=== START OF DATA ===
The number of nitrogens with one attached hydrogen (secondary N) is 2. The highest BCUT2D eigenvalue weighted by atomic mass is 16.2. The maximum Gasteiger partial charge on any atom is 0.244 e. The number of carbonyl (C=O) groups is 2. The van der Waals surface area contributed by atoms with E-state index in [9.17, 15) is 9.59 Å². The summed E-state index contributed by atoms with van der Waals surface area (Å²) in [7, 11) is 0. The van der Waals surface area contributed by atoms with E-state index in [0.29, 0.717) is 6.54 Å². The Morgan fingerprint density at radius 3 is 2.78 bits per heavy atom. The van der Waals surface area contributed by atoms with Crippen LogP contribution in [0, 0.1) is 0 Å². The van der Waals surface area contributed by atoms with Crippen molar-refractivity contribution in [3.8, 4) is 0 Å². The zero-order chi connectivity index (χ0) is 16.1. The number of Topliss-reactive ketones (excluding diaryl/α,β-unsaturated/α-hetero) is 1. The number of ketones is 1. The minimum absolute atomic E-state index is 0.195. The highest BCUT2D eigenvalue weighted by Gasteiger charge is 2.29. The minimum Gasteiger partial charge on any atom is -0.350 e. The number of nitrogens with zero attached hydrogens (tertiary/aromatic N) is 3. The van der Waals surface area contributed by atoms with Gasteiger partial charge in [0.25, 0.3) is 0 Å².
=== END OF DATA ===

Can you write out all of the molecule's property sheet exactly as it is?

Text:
The number of nitrogens with one attached hydrogen (secondary N) is 2. The highest BCUT2D eigenvalue weighted by atomic mass is 16.2. The maximum Gasteiger partial charge on any atom is 0.244 e. The number of carbonyl (C=O) groups is 2. The van der Waals surface area contributed by atoms with E-state index in [9.17, 15) is 9.59 Å². The summed E-state index contributed by atoms with van der Waals surface area (Å²) in [7, 11) is 0. The van der Waals surface area contributed by atoms with E-state index in [0.29, 0.717) is 6.54 Å². The Morgan fingerprint density at radius 3 is 2.78 bits per heavy atom. The van der Waals surface area contributed by atoms with Crippen LogP contribution in [0, 0.1) is 0 Å². The van der Waals surface area contributed by atoms with Crippen molar-refractivity contribution in [3.8, 4) is 0 Å². The zero-order chi connectivity index (χ0) is 16.1. The number of Topliss-reactive ketones (excluding diaryl/α,β-unsaturated/α-hetero) is 1. The number of ketones is 1. The minimum absolute atomic E-state index is 0.195. The highest BCUT2D eigenvalue weighted by Gasteiger charge is 2.29. The minimum Gasteiger partial charge on any atom is -0.350 e. The number of nitrogens with zero attached hydrogens (tertiary/aromatic N) is 3. The van der Waals surface area contributed by atoms with Gasteiger partial charge in [0.25, 0.3) is 0 Å².